Wal-Mart has stumbled onto something really big: stores that are really small.
After ripping up our nation's landscape for nearly half a century, Wal-Mart has discovered that you can open up a store 1,000 square feet in size -- and then fold it up and disappear two months later.
If only we could do that to their 200,000 square foot superstores!
The industry calls these ephemeral outlets "pop-up" stores -- and I have to admit -- I like the concept of a store that can vanish overnight. It's a retail form of guerrilla theater.
Wal-Mart has become very adept at shutting down stores. Since the 1990s, Wal-Mart has closed down more stores than its competitors will ever open. As of last month, Wal-Mart Realty had 12 million square feet of "dark stores" to sell or lease. The giant retailer often hires regional real estate brokers to move all their empty inventory.
Wal-Mart realized years ago that grocery stores attract more foot traffic than almost any other retail format, because you and I buy bananas and bread more often than we buy underwear or lawn furniture. So they began abandoning hundreds of discount stores that they couldn't remake into superstores.
CSP Daily News reports this week that Wal-Mart has opened up two tiny pop-up stores in Southern California. "This is just a small test we're conducting during the holiday season," a Wal-Mart spokesman told CSP," to offer local customers easier, more convenient access to quality products at everyday low prices."
These Cinderella stores will turn into pumpkins on December 31st. The mini-mini format offers shoppers access to a million items through the remarkably boring and unattractive walmart.com portal -- a website devoid of all visual appeal, a jumble of Turkey Fryers and Personalized "Bless This Home" Doormats.
Hundreds of citizens groups over the past twenty years have prayed that the Wal-Mart superstore perched on the edge of town would just melt away in the night. Now Wal-Mart has created a pop-up store that dashes away after Christmas like Old Saint Nick. It's Wal-Mart's present to the environment -- and a dream come true for sprawl-busters.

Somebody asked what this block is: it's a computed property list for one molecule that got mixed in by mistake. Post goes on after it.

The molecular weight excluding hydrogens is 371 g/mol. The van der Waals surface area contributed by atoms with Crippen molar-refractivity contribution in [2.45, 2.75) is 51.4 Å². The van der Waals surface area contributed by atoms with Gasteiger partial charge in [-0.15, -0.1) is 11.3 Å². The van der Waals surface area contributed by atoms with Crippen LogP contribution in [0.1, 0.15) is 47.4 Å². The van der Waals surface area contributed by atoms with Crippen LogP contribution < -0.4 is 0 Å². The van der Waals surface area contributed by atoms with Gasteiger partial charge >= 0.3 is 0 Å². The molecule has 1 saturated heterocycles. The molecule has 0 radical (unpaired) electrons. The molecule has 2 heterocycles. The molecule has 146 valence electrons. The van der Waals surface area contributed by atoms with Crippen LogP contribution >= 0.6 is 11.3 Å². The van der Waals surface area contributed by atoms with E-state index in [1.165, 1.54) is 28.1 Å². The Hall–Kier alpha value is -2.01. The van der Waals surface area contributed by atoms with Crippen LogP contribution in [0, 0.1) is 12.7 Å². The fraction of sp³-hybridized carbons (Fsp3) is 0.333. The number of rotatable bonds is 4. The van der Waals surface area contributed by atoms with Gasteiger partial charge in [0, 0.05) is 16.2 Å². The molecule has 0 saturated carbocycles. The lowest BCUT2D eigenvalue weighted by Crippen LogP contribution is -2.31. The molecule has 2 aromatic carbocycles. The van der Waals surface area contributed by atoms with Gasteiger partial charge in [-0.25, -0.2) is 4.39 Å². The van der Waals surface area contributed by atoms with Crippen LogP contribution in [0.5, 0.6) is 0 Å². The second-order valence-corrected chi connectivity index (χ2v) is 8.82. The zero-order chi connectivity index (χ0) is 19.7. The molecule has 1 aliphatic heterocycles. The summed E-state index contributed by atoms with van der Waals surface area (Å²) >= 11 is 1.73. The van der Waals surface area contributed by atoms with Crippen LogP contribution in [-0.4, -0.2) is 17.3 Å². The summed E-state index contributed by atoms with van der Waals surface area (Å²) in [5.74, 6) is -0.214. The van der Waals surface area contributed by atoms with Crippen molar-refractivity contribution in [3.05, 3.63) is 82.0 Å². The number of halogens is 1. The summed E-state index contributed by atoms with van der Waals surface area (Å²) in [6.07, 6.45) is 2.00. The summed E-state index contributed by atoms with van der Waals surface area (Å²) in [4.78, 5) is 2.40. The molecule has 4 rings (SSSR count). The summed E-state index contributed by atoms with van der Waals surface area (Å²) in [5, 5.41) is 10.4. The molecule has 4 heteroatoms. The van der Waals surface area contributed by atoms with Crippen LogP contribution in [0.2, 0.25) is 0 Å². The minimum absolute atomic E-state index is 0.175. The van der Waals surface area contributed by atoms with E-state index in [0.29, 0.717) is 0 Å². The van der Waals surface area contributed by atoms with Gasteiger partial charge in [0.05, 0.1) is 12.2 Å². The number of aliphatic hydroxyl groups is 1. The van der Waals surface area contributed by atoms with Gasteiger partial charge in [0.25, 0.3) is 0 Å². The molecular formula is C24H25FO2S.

CSP News notes that "larger store floor plans are becoming less necessary at some chains, as shoppers buy products online." Wal-Mart America is carrying 4,400 brick and mortar chain stores around its waist like the chains on Marley's ghost. With each passing month, as electronic sales eat up market share, Wal-Mart's superstores look more and more like oversized dino-stores, the equivalent of an ice age business model.
In the same CSP article, a retail analyst explained: "If they [retailers] could wave a wand, a lot of them would completely reconfigure their stores. They'd probably close a lot of stores and the remaining stores would be smaller."
Pocket stores may be the next "big" thing in retailing. And wouldn't it be grand if, on December 31st, we could wave a wand and all the Wal-Mart superstores would disappear, like the pop up stores in West L.A. and San Diego.
One of the greatest threats to Wal-Mart's sustainability over the next decade is its bloated inventory of stores. A company so proud of its logistics technology realizes that a virtual retail store can fit inside any smart phone. Now that Wal-Mart has shrunk itself to 1,000 square feet -- the next step is to vanish altogether.
Al Norman is the founder of sprawl-busters. He has been helping citizens groups fight big box sprawl for the past 18 years.
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